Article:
Four steps to success in Afghanistan
The two old men shivered in the frigid December Afghan night, their hands rattling in the handcuffs that bound them. I pondered what to do. Polish soldiers had caught them an hour earlier as they dug in the ground along a newly paved road. The Polish suspected the men had been planting IEDs (Improvised Explosive Devices.) The men swore they were merely irrigating their fields of winter wheat. As had happened countless times during my tour as an embedded combat adviser with the US Army in Ghazni Province, the fate of these men rested in my hands.
Were they elderly illiterate farmers or Taliban soldiers? Or both?
In the end, I asked members of the Afghan National Police to detain them for the evening and investigate the matter themselves in the morning. The Afghans agreed and took the men away in a police car. The next morning I learned the police had immediately let the men go, after they promised to turn themselves in the next day. But they never did. And as much as I wanted to go find the men myself and haul them to face a judge, I couldn’t: Afghanistan must be governed by Afghans if American forces are ever to leave it in peace.
Countless soldiers have faced a similar quandary in Afghanistan – and many more will do so in the future, now that the United States has committed itself to the country for another 10 years. I believe the most important policy we could adopt in Afghanistan is one that helps the Afghans effectively govern their country on their own.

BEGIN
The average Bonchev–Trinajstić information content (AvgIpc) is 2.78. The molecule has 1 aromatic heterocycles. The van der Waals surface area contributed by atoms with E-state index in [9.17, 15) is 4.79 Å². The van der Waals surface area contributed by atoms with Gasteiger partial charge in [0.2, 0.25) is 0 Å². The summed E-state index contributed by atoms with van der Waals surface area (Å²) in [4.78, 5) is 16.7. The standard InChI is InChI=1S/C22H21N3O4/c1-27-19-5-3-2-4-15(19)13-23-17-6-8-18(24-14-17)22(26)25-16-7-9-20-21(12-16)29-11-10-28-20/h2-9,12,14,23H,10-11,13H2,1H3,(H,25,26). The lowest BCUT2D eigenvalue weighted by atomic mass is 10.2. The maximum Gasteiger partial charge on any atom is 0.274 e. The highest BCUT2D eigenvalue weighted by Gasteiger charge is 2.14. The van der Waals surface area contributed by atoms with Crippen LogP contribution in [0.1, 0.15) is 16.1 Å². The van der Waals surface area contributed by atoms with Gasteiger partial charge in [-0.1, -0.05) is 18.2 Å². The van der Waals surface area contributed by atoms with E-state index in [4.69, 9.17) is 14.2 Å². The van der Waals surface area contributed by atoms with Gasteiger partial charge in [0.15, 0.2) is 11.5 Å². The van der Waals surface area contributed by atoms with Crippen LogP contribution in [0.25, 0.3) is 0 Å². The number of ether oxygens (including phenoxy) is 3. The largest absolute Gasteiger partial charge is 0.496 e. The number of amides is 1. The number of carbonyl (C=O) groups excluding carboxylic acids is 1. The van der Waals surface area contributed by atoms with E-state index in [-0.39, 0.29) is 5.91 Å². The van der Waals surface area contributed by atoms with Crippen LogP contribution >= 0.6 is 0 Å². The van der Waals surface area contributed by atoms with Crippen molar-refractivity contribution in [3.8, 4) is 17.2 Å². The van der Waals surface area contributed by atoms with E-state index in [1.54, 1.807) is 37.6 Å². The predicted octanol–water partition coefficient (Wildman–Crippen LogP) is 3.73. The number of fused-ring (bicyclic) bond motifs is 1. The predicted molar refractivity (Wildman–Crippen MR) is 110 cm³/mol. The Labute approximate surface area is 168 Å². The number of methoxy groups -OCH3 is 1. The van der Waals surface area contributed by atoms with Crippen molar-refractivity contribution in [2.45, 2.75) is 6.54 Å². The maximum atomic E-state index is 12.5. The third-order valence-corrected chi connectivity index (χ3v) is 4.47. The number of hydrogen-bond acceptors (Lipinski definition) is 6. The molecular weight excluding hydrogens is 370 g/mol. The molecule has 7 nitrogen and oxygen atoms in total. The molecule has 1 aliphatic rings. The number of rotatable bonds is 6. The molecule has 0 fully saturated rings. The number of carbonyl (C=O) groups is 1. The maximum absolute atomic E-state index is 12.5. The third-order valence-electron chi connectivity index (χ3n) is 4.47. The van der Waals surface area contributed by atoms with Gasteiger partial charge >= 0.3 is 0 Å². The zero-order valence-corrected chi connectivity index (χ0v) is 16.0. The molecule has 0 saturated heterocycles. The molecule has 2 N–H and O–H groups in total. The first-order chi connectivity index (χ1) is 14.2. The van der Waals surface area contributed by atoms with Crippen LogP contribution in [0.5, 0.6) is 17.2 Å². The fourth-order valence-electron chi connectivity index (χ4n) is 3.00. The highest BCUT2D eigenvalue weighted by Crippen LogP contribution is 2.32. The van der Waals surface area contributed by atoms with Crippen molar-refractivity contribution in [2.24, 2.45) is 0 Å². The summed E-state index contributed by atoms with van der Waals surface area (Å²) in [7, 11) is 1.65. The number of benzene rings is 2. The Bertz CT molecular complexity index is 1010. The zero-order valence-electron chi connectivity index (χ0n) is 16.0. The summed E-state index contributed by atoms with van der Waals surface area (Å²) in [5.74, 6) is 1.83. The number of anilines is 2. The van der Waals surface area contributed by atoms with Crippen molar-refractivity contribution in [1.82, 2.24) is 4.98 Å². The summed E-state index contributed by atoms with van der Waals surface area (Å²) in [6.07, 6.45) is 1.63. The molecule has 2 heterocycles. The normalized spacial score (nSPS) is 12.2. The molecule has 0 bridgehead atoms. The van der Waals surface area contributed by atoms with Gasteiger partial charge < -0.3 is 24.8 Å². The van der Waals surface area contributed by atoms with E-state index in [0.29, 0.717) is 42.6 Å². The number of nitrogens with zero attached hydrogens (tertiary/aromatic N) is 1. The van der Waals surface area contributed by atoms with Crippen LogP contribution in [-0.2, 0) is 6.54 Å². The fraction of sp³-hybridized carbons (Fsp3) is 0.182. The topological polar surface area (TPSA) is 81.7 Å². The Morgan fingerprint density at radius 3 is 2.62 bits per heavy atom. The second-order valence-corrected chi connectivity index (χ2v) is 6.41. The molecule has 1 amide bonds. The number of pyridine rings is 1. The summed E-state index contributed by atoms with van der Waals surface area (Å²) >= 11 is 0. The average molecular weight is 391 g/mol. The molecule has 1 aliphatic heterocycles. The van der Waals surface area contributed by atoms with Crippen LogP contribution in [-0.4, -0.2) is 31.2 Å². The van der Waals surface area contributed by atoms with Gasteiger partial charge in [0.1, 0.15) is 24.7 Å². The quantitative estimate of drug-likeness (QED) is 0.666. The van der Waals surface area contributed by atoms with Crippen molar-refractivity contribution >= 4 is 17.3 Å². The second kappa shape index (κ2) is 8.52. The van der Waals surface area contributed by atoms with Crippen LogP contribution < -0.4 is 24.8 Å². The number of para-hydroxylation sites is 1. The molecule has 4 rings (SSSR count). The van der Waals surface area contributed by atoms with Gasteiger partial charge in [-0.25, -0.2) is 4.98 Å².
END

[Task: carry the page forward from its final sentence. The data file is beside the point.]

To have any hope for success, the US and Afghanistan must accomplish these four goals.
1. Reform and decentralize Afghan government
The Afghans should reform their government, devolving power away from a central state (and a presidency) that has kept too much of it. The governance system established at the Bonn Conference, in December 2001, has not served Afghanistan well. The Kabul government fails to meet the basic needs of its citizens because most government officials are not responsible to the constituents they serve, but to the system of patronage that keeps them in power.
Most Afghans do not directly elect their provincial governors or local (district-level) leaders: These officials are appointed by the presidency and serve at the president’s pleasure. As a result, they have an incentive to embrace the endemic corruption that plagues all levels of the Afghan state, enriching themselves and their superiors as they work to advance to, or hang on to, positions of power.